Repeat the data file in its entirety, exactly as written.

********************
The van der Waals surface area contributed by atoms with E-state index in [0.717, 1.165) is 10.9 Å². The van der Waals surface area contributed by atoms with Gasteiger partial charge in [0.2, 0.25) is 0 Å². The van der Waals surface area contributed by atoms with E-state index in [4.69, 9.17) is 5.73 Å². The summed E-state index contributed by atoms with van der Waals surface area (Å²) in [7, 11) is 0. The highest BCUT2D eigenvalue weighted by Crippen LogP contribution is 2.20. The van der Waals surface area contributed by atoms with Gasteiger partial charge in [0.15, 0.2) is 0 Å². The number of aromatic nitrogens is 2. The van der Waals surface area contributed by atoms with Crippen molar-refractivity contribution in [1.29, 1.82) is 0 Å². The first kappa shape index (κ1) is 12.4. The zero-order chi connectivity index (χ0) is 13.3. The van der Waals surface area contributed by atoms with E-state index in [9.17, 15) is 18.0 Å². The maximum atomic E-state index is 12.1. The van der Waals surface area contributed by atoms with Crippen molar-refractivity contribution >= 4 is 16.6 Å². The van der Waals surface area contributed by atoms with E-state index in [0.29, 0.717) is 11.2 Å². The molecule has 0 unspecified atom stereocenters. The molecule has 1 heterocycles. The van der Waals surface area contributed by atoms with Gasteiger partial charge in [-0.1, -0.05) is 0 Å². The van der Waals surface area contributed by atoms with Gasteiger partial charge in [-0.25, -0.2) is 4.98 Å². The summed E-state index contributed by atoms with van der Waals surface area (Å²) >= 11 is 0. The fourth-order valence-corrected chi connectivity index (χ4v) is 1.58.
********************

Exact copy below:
The van der Waals surface area contributed by atoms with E-state index in [0.717, 1.165) is 10.9 Å². The van der Waals surface area contributed by atoms with Gasteiger partial charge in [0.2, 0.25) is 0 Å². The van der Waals surface area contributed by atoms with E-state index in [4.69, 9.17) is 5.73 Å². The summed E-state index contributed by atoms with van der Waals surface area (Å²) in [7, 11) is 0. The highest BCUT2D eigenvalue weighted by Crippen LogP contribution is 2.20. The van der Waals surface area contributed by atoms with Gasteiger partial charge in [0.15, 0.2) is 0 Å². The number of aromatic nitrogens is 2. The van der Waals surface area contributed by atoms with Crippen molar-refractivity contribution in [1.29, 1.82) is 0 Å². The first kappa shape index (κ1) is 12.4. The zero-order chi connectivity index (χ0) is 13.3. The van der Waals surface area contributed by atoms with E-state index in [9.17, 15) is 18.0 Å². The maximum atomic E-state index is 12.1. The van der Waals surface area contributed by atoms with Crippen molar-refractivity contribution >= 4 is 16.6 Å². The van der Waals surface area contributed by atoms with E-state index in [0.29, 0.717) is 11.2 Å². The molecule has 0 unspecified atom stereocenters. The molecule has 1 heterocycles. The van der Waals surface area contributed by atoms with Gasteiger partial charge in [-0.1, -0.05) is 0 Å². The van der Waals surface area contributed by atoms with Gasteiger partial charge in [-0.25, -0.2) is 4.98 Å². The summed E-state index contributed by atoms with van der Waals surface area (Å²) >= 11 is 0. The fourth-order valence-corrected chi connectivity index (χ4v) is 1.58.